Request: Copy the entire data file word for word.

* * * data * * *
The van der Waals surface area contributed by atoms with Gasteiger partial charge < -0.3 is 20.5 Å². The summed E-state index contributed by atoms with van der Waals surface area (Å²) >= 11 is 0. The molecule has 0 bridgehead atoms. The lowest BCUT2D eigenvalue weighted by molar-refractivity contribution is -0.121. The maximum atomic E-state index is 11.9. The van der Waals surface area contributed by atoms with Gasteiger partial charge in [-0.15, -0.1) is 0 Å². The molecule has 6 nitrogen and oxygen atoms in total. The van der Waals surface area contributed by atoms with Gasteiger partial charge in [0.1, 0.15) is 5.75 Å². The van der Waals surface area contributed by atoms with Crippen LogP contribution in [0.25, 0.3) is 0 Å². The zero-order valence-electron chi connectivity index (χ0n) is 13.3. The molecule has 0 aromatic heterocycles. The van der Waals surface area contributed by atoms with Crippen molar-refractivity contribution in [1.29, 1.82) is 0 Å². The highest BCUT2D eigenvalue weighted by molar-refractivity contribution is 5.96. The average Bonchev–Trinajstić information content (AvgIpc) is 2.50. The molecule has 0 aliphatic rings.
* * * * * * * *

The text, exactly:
The van der Waals surface area contributed by atoms with Gasteiger partial charge < -0.3 is 20.5 Å². The summed E-state index contributed by atoms with van der Waals surface area (Å²) >= 11 is 0. The molecule has 0 bridgehead atoms. The lowest BCUT2D eigenvalue weighted by molar-refractivity contribution is -0.121. The maximum atomic E-state index is 11.9. The van der Waals surface area contributed by atoms with Gasteiger partial charge in [-0.15, -0.1) is 0 Å². The molecule has 6 nitrogen and oxygen atoms in total. The van der Waals surface area contributed by atoms with Gasteiger partial charge in [0.1, 0.15) is 5.75 Å². The van der Waals surface area contributed by atoms with Crippen LogP contribution in [0.25, 0.3) is 0 Å². The zero-order valence-electron chi connectivity index (χ0n) is 13.3. The molecule has 0 aromatic heterocycles. The van der Waals surface area contributed by atoms with Crippen molar-refractivity contribution in [1.29, 1.82) is 0 Å². The highest BCUT2D eigenvalue weighted by molar-refractivity contribution is 5.96. The average Bonchev–Trinajstić information content (AvgIpc) is 2.50. The molecule has 0 aliphatic rings.